Why the "Salzburg Academic Week" as a platform?

  • The "Salzburger Hochschulwochen" are the oldest summer university in Europe. They have been taking place since 1931. One of its main purposes is to deal with European questions in an interdisciplinary way that connects a Christian worldview with current interreligious, social and political questions. 
  • Each year at the end of July/beginning of August the “Salzburger Hochschulwochen” offer students from different European countries a diversified programme including lectures from well-known  scientist as well as a cultural programme in cooperation with the “Salzburger Festspiele”.
  • Therefore the "Salzburg Academic Week" seems especially apt as a platform for a "Triennial of Religion" that deals with European religious spaces and the importance of religious traditions in the  21st century.


  1. Scientific Level
    • Strengthening interreligious dialogue 
    • between European scientists and students 
    • in a high-level scientific discourse
    • with a special focus on the political relevance of religions for the question of European Identity.
  2. Level of Communication
    • Networking of PhD- and postdoctoral students in theology and religious studies by establishing a long term platform for young intellectuals and well- known scientists with a special interest in the political, cultural and religious dimension of Europe.






The learning programme consists of lectures, text-based courses and discussions employing productive methods of group work in a scientific setting. By participating in the whole programme students earn 3 ECTS-Credits (in the end an essay might be required that can be published on the homepage of our programme). In addition to the three key-note speakers  one scholar will accompany the whole triennial with his expertise. Thus an interdisciplinary approach to the programme’s topic is guaranteed (e.g. religious studies, intercultural theology, philosophy of law).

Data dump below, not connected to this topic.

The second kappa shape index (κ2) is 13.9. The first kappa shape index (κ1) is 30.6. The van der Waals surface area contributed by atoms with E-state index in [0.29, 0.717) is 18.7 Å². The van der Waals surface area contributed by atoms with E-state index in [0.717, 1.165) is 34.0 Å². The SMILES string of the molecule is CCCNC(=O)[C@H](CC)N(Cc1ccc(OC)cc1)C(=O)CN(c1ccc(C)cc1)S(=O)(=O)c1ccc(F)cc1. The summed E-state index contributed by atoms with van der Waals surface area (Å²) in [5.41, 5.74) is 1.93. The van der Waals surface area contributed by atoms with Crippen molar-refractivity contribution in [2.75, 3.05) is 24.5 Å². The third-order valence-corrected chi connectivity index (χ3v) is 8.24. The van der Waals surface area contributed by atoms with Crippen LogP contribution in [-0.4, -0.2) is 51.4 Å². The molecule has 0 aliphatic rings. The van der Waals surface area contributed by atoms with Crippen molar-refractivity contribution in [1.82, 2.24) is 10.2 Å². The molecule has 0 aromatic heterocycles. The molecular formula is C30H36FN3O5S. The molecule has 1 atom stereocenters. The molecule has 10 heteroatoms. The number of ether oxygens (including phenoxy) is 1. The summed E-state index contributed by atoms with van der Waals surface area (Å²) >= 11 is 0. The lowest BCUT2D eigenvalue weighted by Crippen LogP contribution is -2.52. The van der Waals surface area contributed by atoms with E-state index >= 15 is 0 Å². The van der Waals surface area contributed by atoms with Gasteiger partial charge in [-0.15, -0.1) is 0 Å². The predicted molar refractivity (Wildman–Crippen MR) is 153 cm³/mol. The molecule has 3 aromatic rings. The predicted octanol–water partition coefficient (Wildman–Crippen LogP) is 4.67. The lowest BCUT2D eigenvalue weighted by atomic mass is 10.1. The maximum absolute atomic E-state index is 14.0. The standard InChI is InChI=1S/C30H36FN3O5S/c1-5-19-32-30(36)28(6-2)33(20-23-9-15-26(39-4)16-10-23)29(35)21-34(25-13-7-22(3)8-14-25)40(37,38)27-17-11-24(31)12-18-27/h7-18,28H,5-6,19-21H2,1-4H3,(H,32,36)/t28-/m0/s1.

In the evening there is the possibility to participate in the cultural programme of the Salzburger Hochschulwochen 


  • Research platform of the Catholic Faculty of Theology at the University of Salzburg
  • Salzburg Academic Week 


  1. Cf. José Casanova, Public Religions in the Modern World, Chicago-London 1994.
  2. Cf. Georg Essen, Sinnstiftende Unruhe im System des Rechts. Religion im Beziehungsgeflecht von modernem Verfassungsstaat und säkularer Zivilgesellschaft, Göttingen 2004; idem, Verfassung ohne Grund? Die Rede des Papstes im Deutschen Bundestag, Freiburg u.a. 2012.
  3. Cf. Hans G. Kippenberg, Gewalt als Gottesdienst. Religionskriege im Zeitalter der Globalisierung, München 2008; Gregor Maria Hoff / Ulrich Winkler (Hrsg.), Religionskonflikte. Zur lokalen Topografie eines Globalisierungsphänomens, Innsbruck 2011. 
  4. Cf. Jean-Pierre Wils, Gotteslästerung, Frankfurt a.M.-Leipzig 2007.
  5. Café. den Bericht des unabhängigen Expertenkreises Antisemitismus des deutschen Bundesministeriums des Inneren, Berlin 2011.
  6. Cf. Gregor Maria Hoff, Die neuen Atheismen. Eine notwendige Provokation, Kevelaer 2009.
  7. Ulrich Beck, Der eigene Gott. Friedensfähigkeit und Gewaltpotential der Religionen, Frankfurt a.M.-Leipzig 2008, 40-42.
  8. Colin Crouch, Postdemokratie, Frankfurt a.M. 2008, 7-44.